Whether as team members brainstorming, or cultures experimenting with new technologies, problem solvers communicate and share ideas. This paper examines how the structure of these communication networks can affect system-level performance. We present an agent-based model of information sharing, where the less successful emulate the more successful. Results suggest that where agents are dealing with a complex problem, the more efficient the network at disseminating information, and the higher the velocity of information over that network, the better the short run and lower the long run performance of the system. The dynamic underlying this result is that an inefficient network is better at exploration than an efficient network, supporting a more thorough search for solutions in the long run. This suggests that the efficient network is the hare—the fast starter—and the poorly connected network is the tortoise—slow at the start of the race, but ultimately triumphant.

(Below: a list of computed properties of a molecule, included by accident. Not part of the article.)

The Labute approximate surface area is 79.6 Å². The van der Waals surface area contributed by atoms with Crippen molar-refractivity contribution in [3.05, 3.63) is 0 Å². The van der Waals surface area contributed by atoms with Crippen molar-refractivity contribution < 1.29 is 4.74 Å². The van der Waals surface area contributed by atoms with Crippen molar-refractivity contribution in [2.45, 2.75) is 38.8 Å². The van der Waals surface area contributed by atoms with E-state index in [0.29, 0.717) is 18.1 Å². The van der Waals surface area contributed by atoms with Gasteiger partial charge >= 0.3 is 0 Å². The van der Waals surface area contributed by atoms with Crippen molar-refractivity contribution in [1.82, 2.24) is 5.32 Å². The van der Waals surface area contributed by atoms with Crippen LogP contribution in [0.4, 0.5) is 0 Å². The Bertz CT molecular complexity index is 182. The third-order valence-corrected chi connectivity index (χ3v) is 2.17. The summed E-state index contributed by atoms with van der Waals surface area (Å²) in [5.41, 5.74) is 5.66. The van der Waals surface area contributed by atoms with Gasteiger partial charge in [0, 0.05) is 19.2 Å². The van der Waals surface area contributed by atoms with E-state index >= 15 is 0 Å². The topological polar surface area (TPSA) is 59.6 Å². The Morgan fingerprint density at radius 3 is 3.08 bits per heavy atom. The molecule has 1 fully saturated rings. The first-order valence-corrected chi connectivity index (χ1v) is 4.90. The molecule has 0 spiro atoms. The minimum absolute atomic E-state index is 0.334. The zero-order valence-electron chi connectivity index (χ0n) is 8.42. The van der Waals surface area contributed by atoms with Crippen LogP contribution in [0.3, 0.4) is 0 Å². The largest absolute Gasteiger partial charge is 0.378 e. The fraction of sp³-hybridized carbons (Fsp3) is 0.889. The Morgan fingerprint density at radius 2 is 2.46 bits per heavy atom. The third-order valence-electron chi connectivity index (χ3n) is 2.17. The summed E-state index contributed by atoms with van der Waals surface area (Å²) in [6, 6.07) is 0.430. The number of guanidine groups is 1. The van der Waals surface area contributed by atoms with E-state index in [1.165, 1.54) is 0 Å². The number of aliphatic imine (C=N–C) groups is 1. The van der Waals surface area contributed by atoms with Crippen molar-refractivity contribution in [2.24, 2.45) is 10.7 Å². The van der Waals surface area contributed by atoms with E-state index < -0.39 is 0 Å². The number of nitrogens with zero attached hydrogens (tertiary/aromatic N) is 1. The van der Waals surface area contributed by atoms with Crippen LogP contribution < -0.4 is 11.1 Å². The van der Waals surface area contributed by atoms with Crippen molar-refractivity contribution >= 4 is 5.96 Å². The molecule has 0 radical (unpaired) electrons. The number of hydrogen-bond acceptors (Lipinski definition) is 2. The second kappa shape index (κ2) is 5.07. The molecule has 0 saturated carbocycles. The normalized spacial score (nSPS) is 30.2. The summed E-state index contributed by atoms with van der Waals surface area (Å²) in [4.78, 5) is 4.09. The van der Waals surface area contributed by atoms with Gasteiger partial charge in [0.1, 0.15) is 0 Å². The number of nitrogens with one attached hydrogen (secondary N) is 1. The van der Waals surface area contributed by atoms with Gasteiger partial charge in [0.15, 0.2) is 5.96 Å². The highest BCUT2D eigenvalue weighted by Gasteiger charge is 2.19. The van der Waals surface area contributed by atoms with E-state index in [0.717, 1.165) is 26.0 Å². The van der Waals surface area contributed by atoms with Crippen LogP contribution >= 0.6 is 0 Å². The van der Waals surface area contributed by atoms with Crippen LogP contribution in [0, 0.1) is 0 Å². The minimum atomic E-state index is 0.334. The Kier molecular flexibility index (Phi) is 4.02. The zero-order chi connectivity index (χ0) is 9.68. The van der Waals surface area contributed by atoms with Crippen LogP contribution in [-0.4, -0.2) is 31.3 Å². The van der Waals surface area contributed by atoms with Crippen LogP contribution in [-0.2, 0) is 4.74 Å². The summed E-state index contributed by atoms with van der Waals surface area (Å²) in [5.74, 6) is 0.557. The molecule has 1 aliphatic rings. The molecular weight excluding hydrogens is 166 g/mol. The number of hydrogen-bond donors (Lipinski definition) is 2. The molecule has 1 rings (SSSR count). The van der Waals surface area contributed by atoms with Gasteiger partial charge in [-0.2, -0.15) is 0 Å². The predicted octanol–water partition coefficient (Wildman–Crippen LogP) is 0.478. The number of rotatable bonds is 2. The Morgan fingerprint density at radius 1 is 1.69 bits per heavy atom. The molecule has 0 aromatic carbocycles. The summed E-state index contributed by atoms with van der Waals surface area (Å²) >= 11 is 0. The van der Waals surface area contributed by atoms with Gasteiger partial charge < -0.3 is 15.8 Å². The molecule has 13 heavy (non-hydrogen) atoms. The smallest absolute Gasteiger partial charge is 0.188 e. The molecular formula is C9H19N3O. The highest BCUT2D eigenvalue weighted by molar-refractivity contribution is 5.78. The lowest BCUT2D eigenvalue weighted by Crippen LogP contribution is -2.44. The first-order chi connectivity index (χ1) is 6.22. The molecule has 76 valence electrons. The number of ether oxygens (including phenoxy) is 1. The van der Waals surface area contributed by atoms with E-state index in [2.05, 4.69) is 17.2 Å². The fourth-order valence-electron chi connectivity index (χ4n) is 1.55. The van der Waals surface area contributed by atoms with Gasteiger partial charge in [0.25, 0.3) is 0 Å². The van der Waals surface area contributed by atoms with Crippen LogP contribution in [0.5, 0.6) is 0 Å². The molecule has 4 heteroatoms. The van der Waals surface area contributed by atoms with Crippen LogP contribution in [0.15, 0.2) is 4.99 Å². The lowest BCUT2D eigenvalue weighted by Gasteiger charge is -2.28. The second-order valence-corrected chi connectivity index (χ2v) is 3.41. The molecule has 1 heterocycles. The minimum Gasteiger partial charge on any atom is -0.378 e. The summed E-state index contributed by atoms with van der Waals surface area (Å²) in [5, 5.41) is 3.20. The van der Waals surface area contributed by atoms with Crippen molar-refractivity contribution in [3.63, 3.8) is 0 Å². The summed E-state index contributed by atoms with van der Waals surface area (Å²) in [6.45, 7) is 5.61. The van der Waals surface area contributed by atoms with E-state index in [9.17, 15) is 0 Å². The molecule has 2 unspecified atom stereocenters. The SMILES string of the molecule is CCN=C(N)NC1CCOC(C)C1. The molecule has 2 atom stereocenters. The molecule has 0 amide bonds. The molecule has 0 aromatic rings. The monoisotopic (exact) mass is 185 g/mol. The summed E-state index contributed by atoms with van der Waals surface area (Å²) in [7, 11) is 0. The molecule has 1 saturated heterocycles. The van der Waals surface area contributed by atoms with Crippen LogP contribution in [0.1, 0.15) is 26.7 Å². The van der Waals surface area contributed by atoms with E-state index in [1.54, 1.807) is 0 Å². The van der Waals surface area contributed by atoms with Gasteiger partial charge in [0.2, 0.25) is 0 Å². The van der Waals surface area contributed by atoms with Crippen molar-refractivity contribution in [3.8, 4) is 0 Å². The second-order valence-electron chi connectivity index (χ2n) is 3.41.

Lazer, David, and Allan Friedman. "The Parable of the Hare and the Tortoise: Small Worlds, Diversity, and System Performance." KSG Faculty Research Working Paper Series RWP05-058, October 2005.